Fall 2017 Newsletter

News of Faculty


Ange Mlinko has an essay on Marianne Moore in the December issue of Poetry magazine.

Roger Maioli was awarded a grant from the Humanities Scholarship Enhancement Fund in support of his ongoing project “Redrawing the Boundaries: The Enlightenment Crisis of Values.”

Anastasia Ulanowicz’s collection, The Aesthetics and Politics of Global Hunger (co-edited with Manisha Basu, University of Illinois, Urbana-Champaign) has been published by Palgrave. It includes essays by Malini Schueller and UF grad alum Christina Van Houten.

Richard Burt, “DIE-JESTING stURNe’s BURIALLs: Publication, Plagiarism, Pseudonymity, Pseudography, Cenography, Palimpsestuosity, Posthumography, and the Propriety or Pathos of Posterity,” in Shakespeare’s Hamlet in an Era of Textual Exhaustion, ed. Allison Kellar Lenhardt, Sonya Loftis, and Lisa Ulevich. (New York and London: Routledge, 2018), 199-243.


Michael Hofmann’s translation of Bertolt Brecht’s poem “Of Poor B.B.” is read in a beautiful Scottish accent on the Poetry Foundation website as Poem of the Day (22/11/17) by Michael Stuhlbarg.

Pamela Gilbert published an essay titled “How Disgust Entered the Ghost Story,” in the Routledge Handbook to the Ghost Story (2018).

At the 42nd Annual Conference of the Society for Utopian Studies, Phil Wegner was awarded the Lyman Tower Sargent Award for Distinguished Scholarship, the Society’s highest honor for lifetime achievements for diversified activities. Phil also presented two papers—“‘The Becoming Essential of the Accident, and the Becoming Accidental of the Essence’: The Economy of Speculative Automatism in Jo Walton’s Thessaly Trilogy” and “Reading for Utopia or, The Event of the New Criticism and the Fate of The Republic”—and participated on a roundtable on “Suvin Today.”

Andrew Gordon spoke on “Divorce and Madness: Saul Bellow’s Herzog and Norman Mailer’s An American Dream” at the Norman Mailer Conference in Sarasota October 26. He gave invited lectures on “Reading Philip Roth’s The Plot Against American in the Age of Trump” at Shanghai Jiao Tong University and on “J.G. Ballard’s novel Empire of the Sun and Steven Spielberg’s Film adaptation” at NYU Shanghai on November 16.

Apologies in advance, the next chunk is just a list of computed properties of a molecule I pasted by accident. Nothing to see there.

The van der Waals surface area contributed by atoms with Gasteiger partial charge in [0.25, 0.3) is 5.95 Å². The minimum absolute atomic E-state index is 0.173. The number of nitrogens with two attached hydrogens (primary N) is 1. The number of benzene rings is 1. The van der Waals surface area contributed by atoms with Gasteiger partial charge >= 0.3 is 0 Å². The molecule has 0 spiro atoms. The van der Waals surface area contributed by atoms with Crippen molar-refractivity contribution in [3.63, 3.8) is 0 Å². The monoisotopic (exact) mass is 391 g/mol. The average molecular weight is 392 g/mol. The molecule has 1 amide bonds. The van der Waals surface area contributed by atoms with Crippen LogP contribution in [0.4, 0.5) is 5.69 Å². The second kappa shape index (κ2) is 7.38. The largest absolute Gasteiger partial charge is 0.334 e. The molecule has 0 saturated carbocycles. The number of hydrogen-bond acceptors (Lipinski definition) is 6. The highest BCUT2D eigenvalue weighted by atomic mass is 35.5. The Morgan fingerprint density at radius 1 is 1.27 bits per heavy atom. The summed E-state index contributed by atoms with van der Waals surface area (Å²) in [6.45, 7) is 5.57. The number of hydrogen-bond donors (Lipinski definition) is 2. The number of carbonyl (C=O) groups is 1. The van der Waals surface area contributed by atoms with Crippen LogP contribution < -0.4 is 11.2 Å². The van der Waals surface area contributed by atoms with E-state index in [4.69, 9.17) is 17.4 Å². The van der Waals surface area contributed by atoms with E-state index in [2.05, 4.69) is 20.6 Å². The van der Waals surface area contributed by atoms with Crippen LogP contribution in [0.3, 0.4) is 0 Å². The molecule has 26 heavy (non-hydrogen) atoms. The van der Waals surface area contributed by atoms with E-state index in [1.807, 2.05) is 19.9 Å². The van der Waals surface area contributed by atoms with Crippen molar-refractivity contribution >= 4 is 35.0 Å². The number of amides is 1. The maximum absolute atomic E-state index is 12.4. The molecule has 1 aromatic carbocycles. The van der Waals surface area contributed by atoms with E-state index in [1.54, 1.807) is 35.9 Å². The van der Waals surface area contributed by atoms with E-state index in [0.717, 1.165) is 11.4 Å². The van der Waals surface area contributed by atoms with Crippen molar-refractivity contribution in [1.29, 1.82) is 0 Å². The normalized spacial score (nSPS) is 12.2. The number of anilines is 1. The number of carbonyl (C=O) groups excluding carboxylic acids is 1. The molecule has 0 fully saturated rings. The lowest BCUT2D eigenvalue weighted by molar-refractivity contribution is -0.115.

Sidney Homan and Brian Rhinehart, Comedy Acting for Theatre: The Art and Craft of Performing in Comedies (Bloomsbury/Methuen: London, 2018).


Richard Burt delivered the keynote speech at the Tokyo Shakespeare forum October 28–29 entitled “Philosophical Anger and the Posthumous reader in Shakespeare, Derrida, and Burke.” His article “Reading Madness in the Archive: Shakespeare’s Unread ‘Letters’” appears in a special issue of Borrowers and Lenders on “Global Shakespeares in World Markets and Archives.”

Roger Maioli recently delivered two invited talks. The first, “Empiricism and the Early Theory of the Novel,” was given at Harvard University’s Joint Center for History and Economics on October 23. The second, “Maps of Worlds Unseen: Empiricism and Knowledge in the Novel,” was given at an event at Stanford University that was cosponsored by the English department and the Seminar on the Enlightenment and Revolution.

Raúl Sánchez’s short video, “How Do You Write about Theory?” appears on NCTE’s YouTube channel as part of its CCCC Studies in Writing and Rhetoric playlist.

Ange Mlinko has an essay on W.S. Merwin in the December 7 issue of The New York Review of Books.


Raúl Sánchez—along with co-editor Iris D. Ruiz and contributors Steven Alvarez, Candace Zepeda, and José Cortez—took part in an invited roundtable at the Conference on Community Writing (Boulder CO, October 18–21) to discuss his book, Decolonizing Rhetoric and Composition Studies: New Latinx Keywords for Theory and Pedagogy.

Pamela Gilbert keynoted the Victorians Institute conference in South Carolina at Furman University in October of 2017. Her talk was titled, “Uncovering Bodies, Recovering History: Skin Objects in Victorian Britain.” Her review of Tina Choi’s Anonymous Connections: The Body and Narratives of the Social in Victorian Britain came out in the Journal of British Studies 56.3.

David Leavitt’s story, “The David Party,” has just been published in the Washington Square Review.

Judith W. Page met with students and gave an invited lecture, “Town, Country,and Natural Environment in Beatrix Potter’s Imaginative World,” at Tulane University on October 20, 2017.


William Logan accused the poet Jill Bialosky of plagiarism in her memoir Poetry Will Save Your Life. The review in the online journal Tourniquet was followed by stories in the New York Times, the Washington Post and Forward.


Raúl Sánchez’s Inside the Subject: A Theory of Identity for the Study of Writing, was published by NCTE (National Council of Teachers of English) as part of its longstanding CCCC Studies in Writing and Rhetoric book series.

Susan Hegeman’s article, “Oppenheimer’s House or, the Contradictions of Academic Life from the Cold War to Neoliberalism” is in volume 8 of the AAUP’s Journal of Academic Freedom. Relatedly, she has a blog post in Academeblog on the Berkeley Free Speech Movement and the alt-right’s new deployment of “free speech” on college campuses.